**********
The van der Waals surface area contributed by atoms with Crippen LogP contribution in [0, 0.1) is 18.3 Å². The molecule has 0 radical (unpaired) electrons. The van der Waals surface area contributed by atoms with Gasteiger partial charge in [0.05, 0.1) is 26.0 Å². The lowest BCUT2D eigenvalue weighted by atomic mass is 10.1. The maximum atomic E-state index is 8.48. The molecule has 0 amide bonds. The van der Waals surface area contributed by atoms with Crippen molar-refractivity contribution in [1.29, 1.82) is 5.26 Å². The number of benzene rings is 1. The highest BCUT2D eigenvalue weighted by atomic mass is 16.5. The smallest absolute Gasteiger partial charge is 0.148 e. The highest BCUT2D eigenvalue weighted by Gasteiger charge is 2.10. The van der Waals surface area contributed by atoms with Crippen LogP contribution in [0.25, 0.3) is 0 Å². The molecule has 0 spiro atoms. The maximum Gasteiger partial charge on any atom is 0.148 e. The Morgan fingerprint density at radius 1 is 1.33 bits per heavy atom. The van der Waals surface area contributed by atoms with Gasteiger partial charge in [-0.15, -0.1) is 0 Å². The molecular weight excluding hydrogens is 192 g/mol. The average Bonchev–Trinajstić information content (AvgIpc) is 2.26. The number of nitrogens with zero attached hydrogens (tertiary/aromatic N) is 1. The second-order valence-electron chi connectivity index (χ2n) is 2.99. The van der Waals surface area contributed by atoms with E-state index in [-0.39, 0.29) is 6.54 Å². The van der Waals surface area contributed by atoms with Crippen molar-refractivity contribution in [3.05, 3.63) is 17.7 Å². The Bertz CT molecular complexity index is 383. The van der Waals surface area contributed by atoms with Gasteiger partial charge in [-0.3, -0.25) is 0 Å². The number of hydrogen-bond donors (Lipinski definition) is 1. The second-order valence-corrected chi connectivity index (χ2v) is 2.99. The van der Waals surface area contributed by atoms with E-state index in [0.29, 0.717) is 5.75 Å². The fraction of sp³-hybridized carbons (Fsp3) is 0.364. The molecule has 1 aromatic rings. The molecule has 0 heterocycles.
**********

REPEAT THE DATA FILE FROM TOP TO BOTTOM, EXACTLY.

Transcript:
The van der Waals surface area contributed by atoms with Crippen LogP contribution in [0, 0.1) is 18.3 Å². The molecule has 0 radical (unpaired) electrons. The van der Waals surface area contributed by atoms with Gasteiger partial charge in [0.05, 0.1) is 26.0 Å². The lowest BCUT2D eigenvalue weighted by atomic mass is 10.1. The maximum atomic E-state index is 8.48. The molecule has 0 amide bonds. The van der Waals surface area contributed by atoms with Crippen molar-refractivity contribution in [1.29, 1.82) is 5.26 Å². The number of benzene rings is 1. The highest BCUT2D eigenvalue weighted by atomic mass is 16.5. The smallest absolute Gasteiger partial charge is 0.148 e. The highest BCUT2D eigenvalue weighted by Gasteiger charge is 2.10. The van der Waals surface area contributed by atoms with Crippen LogP contribution in [0.25, 0.3) is 0 Å². The molecule has 0 spiro atoms. The maximum Gasteiger partial charge on any atom is 0.148 e. The Morgan fingerprint density at radius 1 is 1.33 bits per heavy atom. The van der Waals surface area contributed by atoms with Gasteiger partial charge in [-0.15, -0.1) is 0 Å². The molecular weight excluding hydrogens is 192 g/mol. The average Bonchev–Trinajstić information content (AvgIpc) is 2.26. The number of nitrogens with zero attached hydrogens (tertiary/aromatic N) is 1. The second-order valence-electron chi connectivity index (χ2n) is 2.99. The van der Waals surface area contributed by atoms with E-state index in [-0.39, 0.29) is 6.54 Å². The van der Waals surface area contributed by atoms with Crippen molar-refractivity contribution in [3.05, 3.63) is 17.7 Å². The Bertz CT molecular complexity index is 383. The van der Waals surface area contributed by atoms with Gasteiger partial charge in [-0.3, -0.25) is 0 Å². The number of hydrogen-bond donors (Lipinski definition) is 1. The second-order valence-corrected chi connectivity index (χ2v) is 2.99. The van der Waals surface area contributed by atoms with E-state index in [0.29, 0.717) is 5.75 Å². The fraction of sp³-hybridized carbons (Fsp3) is 0.364. The molecule has 1 aromatic rings. The molecule has 0 heterocycles.